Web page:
What is Digital Process Automation?
Digital process automation is the practice of automating tasks in the field. It uses software and hardware to automate tasks that were previously done manually. These tasks may include data entry, document storage, communications and workflow management.
Software is used to create rules that cause automated processes to run, while the hardware is used for the actual tasks themselves. These include data entry, document storage, communications and workflow management.
Digital automation can reduce companies’ costs by eliminating manual workflows or speeding up certain processes’ completion. For example, suppose you have an automated system for receiving customer orders (such as Amazon). In that case, it will take less time for someone to input their information into this system than if they had manually filled out paperwork with each order before shipping them off!
The goal of digital automation is to make it easier for employees at an organization’s headquarters to manage their team members’ workflows back at their offices or onsite facilities by using remote control devices they carry with them when they travel between locations (e.g., smartphones).
The advantage of digital automation is that it provides much greater efficiency and accuracy than humans are capable of.
The first type is a batch workflow. This involves running a series of steps in sequence on a single machine or computer without any human intervention. For example, if you need to print off 100 copies of an invoice, then you could use an automatic printer (such as an inkjet printer) that scans each copy as it comes out onto paper to produce 100 identical documents at once.
A distributed workflow is similar, but instead of running all the tasks on one machine, it may be distributed across several machines so that they work together as part of one larger production line. This takes more time than just running everything on one site would do due to communication delays between them being necessary for certain operations such as data transmission, back up from other parts within networks connected through routers, etc.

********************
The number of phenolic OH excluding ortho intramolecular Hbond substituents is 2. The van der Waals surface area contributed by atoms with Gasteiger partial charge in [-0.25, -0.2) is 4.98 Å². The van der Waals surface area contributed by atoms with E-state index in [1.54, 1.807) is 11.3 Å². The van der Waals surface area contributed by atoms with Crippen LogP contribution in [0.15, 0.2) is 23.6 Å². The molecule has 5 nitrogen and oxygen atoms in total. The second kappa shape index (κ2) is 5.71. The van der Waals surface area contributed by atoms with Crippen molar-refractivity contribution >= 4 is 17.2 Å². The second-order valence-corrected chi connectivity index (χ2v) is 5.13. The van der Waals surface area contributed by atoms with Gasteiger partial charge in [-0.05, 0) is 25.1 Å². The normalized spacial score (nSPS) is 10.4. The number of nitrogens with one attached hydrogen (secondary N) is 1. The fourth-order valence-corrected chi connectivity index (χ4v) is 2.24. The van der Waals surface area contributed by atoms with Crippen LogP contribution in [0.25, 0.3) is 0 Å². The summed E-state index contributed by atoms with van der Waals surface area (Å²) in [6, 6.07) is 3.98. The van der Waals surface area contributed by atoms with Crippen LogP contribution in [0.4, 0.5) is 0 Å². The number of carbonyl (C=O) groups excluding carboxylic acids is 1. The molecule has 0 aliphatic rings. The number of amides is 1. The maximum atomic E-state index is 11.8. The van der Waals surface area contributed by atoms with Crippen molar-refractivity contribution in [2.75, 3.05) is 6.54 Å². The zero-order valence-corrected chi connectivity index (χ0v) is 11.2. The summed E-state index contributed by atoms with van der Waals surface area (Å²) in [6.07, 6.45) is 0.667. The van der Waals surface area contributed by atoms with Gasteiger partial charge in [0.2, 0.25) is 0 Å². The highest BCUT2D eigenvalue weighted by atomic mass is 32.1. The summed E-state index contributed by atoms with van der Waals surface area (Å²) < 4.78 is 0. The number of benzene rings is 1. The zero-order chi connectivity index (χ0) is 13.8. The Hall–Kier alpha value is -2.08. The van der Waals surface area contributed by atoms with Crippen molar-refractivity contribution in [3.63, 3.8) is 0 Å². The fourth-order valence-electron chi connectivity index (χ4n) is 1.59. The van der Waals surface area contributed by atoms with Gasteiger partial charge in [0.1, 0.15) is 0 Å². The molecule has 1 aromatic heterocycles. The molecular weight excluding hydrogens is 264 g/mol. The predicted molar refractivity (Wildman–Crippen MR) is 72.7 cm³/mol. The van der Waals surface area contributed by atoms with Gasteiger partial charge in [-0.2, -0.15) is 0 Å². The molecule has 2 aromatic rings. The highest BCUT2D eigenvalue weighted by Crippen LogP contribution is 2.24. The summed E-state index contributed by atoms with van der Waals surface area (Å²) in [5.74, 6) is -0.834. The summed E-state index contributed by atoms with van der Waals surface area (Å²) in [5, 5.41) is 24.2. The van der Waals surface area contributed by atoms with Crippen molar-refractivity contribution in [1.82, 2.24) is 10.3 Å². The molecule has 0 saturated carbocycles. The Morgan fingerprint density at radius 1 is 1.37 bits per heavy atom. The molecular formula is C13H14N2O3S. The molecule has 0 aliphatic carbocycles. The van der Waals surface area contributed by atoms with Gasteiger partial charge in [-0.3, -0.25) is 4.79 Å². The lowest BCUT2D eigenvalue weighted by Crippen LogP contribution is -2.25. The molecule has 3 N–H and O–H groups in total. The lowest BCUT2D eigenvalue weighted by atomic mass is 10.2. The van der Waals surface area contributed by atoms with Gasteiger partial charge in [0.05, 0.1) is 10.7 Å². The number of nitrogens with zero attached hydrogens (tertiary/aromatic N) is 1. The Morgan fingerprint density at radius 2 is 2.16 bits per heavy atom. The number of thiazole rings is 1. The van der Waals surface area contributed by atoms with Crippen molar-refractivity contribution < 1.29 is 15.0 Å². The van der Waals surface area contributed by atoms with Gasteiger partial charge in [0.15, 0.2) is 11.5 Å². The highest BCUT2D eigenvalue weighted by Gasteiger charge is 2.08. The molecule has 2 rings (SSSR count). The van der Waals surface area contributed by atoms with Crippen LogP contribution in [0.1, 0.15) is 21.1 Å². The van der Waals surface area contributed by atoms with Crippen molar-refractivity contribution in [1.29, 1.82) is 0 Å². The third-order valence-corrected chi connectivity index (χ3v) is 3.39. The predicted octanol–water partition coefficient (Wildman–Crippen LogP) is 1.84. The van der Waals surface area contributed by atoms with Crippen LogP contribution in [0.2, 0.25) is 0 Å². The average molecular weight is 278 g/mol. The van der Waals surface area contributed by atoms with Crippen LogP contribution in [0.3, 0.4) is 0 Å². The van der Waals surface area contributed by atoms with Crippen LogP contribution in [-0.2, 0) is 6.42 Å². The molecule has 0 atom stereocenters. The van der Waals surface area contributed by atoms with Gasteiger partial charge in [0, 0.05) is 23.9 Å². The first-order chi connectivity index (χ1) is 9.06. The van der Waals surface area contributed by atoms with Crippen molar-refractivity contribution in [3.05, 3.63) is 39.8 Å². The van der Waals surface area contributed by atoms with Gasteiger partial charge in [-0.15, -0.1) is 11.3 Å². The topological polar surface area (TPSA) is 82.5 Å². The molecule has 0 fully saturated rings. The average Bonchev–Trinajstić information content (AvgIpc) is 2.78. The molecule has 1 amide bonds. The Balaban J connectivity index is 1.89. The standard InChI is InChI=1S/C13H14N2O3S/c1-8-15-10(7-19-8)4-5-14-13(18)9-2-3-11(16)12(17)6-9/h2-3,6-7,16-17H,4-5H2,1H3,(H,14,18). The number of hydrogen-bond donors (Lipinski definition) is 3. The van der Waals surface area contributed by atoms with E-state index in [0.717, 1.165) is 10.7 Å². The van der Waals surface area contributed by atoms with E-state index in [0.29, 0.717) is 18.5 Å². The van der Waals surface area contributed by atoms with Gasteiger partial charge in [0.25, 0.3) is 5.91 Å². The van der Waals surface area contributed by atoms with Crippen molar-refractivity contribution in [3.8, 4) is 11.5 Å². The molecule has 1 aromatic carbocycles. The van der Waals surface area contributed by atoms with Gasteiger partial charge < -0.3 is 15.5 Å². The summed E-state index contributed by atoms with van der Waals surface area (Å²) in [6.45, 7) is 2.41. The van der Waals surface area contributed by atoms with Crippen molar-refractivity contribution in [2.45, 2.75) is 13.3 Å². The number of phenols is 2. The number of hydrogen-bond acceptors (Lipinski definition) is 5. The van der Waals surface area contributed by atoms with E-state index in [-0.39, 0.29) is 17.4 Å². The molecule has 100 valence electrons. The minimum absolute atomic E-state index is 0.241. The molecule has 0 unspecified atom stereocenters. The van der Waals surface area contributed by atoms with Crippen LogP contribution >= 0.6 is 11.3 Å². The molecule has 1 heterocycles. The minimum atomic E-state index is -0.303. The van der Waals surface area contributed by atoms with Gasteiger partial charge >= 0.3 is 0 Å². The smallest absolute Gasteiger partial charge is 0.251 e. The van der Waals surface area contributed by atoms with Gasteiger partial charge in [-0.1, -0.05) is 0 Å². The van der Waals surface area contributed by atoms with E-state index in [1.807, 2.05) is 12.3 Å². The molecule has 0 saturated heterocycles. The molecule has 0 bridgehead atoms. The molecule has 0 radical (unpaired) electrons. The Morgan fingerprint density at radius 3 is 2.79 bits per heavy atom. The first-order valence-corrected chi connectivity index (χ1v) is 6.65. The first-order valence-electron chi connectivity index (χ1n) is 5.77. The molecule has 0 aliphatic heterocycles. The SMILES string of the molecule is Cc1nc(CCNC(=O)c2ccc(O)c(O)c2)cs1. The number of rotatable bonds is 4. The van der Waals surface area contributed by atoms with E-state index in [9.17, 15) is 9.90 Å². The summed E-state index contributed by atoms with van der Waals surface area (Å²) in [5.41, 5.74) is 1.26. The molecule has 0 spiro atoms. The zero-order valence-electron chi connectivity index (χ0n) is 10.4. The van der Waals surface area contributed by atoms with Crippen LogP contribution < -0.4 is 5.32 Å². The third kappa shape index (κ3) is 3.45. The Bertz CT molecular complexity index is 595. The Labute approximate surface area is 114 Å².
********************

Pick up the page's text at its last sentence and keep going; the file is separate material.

Recurrent workflows are what most people think of as digital automation. They are based around using a series of activities to perform a job, such as an email sequence or scheduling task execution via the web interface. Recurring tasks can be created manually or generated automatically from other systems in your organization.
This is done by setting up rules within a system that cause an automated process to run when certain criteria are met, such as starting a send task once a certain number of emails have been received. Rules may also trigger other actions within your application or system; for example, if someone asks for information about a product or service and enters their email address for them.
Digital process automation is important for businesses that need to handle complex workflows more efficiently. It can be used for many tasks, including data entry, document storage, communications and workflow management.